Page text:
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So what is the vow anyway?  There are various translations of the bodhisattva vow, sometimes called the four vows, the way we say it at our Southern Palm Zen Group sangha is below:

Creations are numberless, I vow to free them.
Delusions are inexhaustible, I vow to transform them.
Reality is boundless, I vow to perceive it.
The Enlightened Way is unsurpassable, I vow to embody it.

As you can tell by the words above in many life times we would not be able to free every being on the planet, nor would we be able to transform all of our daily delusions about life.  Plus knowing that reality is relative to the person, country, culture, and more makes it “unknowable” as well, and finally becoming enlightened is rare indeed.  Abraham Maslow’s hierarchy of needs has self-actualization at the top of the pyramid and it has probably only been attained by a few people ever on planet earth.  And I am not one of them!

Shohaku Okumura writes about the four vows in his book Living by Vow A Practical Introduction to Eight Essential Zen Chants and Texts:

We are ordinary human beings and yet, if we take these four vows, we are bodhisattvas.  In reality, we are ordinary human beings with inexhaustible desires.  We have to study the teachings and practice endlessly, day by day, moment by moment, to attain the Buddha’s enlightenment.  This is our vow.  In making these four vows, we are bodhisattvas.

As we said, there is a contradiction inherent in these vows: we vow to do things that are impossible. . . .our practice and study are like trying to empty the ocean with a spoon, one spoonful at a time. (page 19).[1]

And yet we do it.  We take the vows, we practice as best we can and sometimes we compare our practice to others and get discouraged or get an overblown ego.  Neither is correct.  To be a bodhisattva is a journey with no end, but one that can bring great peace, compassion, and help to us, our families, friends, neighbors, community and ultimately the world.

Even if you are the winner of the National Spelling Bee there will be words to still discover, spell, and define, the number is limitless. And yet, the contestants still try and they keep on studying.  Such is living life by the 4 vows.  The journey is never ending, the path is never straight, the way is often up a rocky road and sometimes strolling on soft green grass. It can be filled with joys and sorrows, fun and laughter, pain and pleasure.  Regardless of the path we may travel, when we take the vows we do our best in this moment ONLY to live those vows.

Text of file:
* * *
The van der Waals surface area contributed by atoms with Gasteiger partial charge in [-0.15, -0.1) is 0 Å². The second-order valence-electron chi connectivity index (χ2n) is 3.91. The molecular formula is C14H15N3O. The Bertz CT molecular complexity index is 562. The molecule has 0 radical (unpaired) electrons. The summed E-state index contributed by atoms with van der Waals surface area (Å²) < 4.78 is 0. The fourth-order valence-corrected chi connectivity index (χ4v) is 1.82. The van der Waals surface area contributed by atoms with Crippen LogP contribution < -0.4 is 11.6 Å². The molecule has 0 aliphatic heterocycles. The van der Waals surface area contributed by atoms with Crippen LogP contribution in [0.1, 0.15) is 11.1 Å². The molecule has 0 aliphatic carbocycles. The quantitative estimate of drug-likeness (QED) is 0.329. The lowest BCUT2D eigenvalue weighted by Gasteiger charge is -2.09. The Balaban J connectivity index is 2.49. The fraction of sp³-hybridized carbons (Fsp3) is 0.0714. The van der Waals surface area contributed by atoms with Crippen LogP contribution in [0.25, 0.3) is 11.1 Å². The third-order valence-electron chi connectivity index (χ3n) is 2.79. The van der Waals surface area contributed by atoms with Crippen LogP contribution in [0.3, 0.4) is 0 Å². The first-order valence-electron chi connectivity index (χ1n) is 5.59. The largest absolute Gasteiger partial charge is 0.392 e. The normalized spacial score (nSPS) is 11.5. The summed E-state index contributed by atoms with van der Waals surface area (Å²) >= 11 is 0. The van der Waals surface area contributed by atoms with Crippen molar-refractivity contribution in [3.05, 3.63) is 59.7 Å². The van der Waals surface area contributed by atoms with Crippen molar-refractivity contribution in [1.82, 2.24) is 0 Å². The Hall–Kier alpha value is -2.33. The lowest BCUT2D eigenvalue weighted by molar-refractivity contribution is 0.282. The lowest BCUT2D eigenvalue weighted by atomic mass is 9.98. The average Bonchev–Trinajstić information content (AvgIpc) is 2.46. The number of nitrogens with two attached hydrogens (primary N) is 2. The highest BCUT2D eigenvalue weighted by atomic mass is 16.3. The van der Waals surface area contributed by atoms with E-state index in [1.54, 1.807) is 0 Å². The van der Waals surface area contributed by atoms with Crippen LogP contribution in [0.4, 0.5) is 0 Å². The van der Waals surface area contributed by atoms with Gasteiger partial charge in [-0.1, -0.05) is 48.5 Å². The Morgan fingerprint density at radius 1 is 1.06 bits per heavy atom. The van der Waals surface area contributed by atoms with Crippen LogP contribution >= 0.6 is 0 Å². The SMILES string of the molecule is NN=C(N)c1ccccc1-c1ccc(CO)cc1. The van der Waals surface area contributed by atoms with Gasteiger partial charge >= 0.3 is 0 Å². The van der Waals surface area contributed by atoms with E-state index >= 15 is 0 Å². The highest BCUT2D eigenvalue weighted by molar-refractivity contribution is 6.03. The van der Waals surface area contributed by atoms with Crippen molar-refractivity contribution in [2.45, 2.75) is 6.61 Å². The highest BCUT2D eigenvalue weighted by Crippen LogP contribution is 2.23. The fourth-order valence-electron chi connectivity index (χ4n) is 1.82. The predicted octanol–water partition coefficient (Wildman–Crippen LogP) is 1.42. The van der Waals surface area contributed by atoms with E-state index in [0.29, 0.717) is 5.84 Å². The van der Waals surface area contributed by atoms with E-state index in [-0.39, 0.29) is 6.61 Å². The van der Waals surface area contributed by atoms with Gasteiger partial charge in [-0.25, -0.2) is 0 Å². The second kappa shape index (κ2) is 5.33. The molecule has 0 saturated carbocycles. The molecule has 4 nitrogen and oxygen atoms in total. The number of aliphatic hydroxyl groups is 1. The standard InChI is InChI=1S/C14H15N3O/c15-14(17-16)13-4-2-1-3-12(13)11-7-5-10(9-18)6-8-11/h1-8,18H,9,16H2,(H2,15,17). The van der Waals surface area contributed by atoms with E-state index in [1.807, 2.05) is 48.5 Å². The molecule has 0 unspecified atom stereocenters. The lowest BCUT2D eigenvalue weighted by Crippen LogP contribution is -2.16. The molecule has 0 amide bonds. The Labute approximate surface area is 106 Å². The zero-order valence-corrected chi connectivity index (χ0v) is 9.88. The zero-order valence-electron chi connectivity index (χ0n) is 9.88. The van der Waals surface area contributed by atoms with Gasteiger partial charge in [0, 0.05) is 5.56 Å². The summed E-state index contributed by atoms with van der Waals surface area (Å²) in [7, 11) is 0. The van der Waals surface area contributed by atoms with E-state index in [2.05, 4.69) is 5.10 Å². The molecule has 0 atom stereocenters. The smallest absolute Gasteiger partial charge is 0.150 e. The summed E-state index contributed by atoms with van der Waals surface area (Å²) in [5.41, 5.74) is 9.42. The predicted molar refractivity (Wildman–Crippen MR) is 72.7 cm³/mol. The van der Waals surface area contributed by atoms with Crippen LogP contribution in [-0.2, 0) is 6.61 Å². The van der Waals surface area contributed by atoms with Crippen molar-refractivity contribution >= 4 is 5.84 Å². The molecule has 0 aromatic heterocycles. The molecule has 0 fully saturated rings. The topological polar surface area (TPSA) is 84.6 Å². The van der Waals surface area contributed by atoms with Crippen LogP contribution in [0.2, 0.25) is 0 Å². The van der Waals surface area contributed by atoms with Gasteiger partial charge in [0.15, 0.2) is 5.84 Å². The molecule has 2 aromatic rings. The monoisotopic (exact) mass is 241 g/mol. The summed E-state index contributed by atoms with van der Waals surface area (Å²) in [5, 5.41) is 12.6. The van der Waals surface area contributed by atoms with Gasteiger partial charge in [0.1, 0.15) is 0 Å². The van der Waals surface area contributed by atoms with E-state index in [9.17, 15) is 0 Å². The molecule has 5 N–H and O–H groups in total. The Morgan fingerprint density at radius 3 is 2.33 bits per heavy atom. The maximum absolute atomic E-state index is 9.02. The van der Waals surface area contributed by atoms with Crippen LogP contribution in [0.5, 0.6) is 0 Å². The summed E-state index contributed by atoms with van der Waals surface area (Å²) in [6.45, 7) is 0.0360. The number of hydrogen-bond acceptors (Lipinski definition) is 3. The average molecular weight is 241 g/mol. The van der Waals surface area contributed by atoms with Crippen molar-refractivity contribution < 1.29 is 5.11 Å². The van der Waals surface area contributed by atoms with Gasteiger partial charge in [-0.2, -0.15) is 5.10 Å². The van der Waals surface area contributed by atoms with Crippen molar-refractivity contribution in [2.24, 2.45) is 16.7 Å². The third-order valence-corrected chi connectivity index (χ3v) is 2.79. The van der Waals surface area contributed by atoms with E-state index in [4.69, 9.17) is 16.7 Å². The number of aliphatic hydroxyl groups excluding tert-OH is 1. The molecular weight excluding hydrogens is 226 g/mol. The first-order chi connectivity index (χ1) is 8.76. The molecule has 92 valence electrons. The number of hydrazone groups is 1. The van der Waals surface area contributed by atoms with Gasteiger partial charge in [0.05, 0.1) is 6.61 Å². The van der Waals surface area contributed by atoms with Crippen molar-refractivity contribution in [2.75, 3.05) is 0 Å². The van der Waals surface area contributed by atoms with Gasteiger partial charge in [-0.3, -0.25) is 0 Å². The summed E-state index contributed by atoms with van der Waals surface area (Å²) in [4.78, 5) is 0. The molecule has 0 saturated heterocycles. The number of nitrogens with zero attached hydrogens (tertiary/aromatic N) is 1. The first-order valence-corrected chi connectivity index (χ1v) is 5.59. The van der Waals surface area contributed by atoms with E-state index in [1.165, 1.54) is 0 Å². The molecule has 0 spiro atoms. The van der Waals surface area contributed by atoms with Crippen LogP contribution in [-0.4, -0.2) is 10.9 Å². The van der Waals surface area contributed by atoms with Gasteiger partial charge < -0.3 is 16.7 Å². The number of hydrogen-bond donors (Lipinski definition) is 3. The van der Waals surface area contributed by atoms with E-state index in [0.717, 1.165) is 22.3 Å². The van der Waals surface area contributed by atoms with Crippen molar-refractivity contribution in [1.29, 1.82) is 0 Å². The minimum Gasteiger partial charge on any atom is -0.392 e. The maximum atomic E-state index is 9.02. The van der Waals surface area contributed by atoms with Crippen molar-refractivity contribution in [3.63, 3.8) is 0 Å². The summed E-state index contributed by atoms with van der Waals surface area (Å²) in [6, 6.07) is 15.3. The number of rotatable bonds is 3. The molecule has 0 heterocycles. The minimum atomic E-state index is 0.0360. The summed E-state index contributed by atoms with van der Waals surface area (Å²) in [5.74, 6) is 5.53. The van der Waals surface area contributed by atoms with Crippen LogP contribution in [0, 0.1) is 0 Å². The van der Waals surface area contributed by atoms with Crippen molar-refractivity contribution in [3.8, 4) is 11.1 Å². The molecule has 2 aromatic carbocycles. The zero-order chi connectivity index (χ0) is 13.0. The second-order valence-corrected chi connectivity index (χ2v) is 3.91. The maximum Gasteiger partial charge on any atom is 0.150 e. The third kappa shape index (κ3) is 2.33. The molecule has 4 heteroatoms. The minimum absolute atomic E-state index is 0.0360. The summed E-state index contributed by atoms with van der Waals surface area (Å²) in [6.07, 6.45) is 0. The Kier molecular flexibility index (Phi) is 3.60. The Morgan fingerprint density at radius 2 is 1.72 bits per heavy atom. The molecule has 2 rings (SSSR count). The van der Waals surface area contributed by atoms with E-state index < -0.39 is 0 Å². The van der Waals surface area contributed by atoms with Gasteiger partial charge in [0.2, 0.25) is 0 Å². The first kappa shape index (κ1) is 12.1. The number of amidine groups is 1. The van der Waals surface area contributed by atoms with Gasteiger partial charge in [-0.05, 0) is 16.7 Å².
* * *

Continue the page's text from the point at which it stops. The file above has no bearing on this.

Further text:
I start each day by freeing myself from my delusions about myself and the world that I live in, then I open myself to the idea of reality being boundless and not limited by my past experiences and knowledge, and that walking the path of the bodhisattva is a path that could lead me to enlightenment and that is simply fun to imagine!—Even if I don’t attain it today.  I hope you’ll join me on this great adventure!

Things to focus on this week:

1.  I will begin each day affirming the four vows.

2.  I will remind myself that living by them is done by being mindful and taking baby steps along the path throughout the day regardless of the current circumstances.

3.  I will remember that I am a bodhisattva even when I don’t feel like it or think I am acting like one.

4.  Lastly, I will keep a journal of the opportunities that have been presented to me so I can keep track of my progress and my opportunities for growth.


[1] Okumura, S. (2012) Living by vow: a practical introduction to eight essential Zen chants and texts. Wisdom Publications: Somerville, MA